I was born with Obstructive Sleep Apnea (O.S.A.).  It was not discovered until the ripe age of 18, right after graduating high school.  My Ear, Nose and Throat specialist was concerned about some symptoms I had been experiencing: snoring, extreme tiredness during the day, and depression.  So he recommended seeing another specialist.  It was then this was discovered.  My sleep study showed even more surprising results.  I was shocked, but not surprised.  I stopped breathing between 35-40 seconds for each apnea episode; apnea meaning, “Without breath”.  This happened over 1,000 times during my sleeping.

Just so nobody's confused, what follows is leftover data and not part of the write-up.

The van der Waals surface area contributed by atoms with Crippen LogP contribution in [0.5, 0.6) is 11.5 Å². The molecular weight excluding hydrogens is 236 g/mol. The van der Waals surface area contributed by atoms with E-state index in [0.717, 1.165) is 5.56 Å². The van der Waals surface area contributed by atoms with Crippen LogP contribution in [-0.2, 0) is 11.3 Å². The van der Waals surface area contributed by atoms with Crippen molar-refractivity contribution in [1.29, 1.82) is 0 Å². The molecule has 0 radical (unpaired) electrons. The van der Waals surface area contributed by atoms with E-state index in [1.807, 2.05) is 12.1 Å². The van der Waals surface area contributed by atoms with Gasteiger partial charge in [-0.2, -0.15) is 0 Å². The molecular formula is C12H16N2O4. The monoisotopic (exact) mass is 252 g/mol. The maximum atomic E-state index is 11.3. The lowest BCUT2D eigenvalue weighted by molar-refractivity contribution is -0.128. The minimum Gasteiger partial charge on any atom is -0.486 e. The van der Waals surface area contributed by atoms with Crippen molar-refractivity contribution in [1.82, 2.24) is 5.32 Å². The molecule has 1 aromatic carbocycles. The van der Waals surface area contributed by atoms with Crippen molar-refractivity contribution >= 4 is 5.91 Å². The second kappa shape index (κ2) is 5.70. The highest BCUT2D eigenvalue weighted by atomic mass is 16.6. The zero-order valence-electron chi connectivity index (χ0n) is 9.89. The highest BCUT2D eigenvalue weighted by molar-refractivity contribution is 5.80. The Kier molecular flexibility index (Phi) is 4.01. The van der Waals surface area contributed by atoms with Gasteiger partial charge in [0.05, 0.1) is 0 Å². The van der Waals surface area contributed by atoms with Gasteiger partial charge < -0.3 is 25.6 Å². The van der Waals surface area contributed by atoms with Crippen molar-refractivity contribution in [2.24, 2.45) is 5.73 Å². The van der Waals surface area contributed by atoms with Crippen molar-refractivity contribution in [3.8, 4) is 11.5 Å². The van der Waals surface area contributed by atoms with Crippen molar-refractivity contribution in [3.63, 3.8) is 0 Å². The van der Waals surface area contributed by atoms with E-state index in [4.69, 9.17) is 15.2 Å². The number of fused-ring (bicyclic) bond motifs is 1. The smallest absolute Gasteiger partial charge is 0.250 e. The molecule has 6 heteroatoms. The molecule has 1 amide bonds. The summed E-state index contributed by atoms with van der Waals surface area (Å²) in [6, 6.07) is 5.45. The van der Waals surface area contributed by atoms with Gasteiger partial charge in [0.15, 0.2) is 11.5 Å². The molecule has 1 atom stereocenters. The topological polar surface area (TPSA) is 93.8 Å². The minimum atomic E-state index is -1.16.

I remember this new doctor explaining to me 3 different treatments: A tracheotomy, using a bi-pap machine or a Uvulopalatopharyngoplasty (UPPP).  I tried using the bi-pap machine, but the pressure was not tolerable for me.  Here’s an example of it, as I have told many people before: have someone drive you down the highway at 70 miles per hour, and stick your head out the window and do your best to breath normally.  That’s what it is like.  The UPPP is a procedure which is performed to remove tissue from the throat or mouth.  Unfortunately, a CPAP machine was required after this procedure is performed, and the risks were high enough, plus a tracheotomy would still be required.  So I chose the first option.  I am happy that I chose the tracheotomy, yet there are plenty of drawbacks as well.  For example limiting the type of jobs that I can apply for, and, unfortunately, it can be a relationship killer.  Some people are uncomfortable with someone who has something they don’t understand.  Or maybe they’re afraid they’ll have to take care of me or take care of my tracheotomy.  Whatever reason, I know from these 15 years, and one of the most difficult aspects I have encountered from my sleep apnea as well as having my tracheotomy, is realizing that I have the strength and responsibility for such a burden on my own.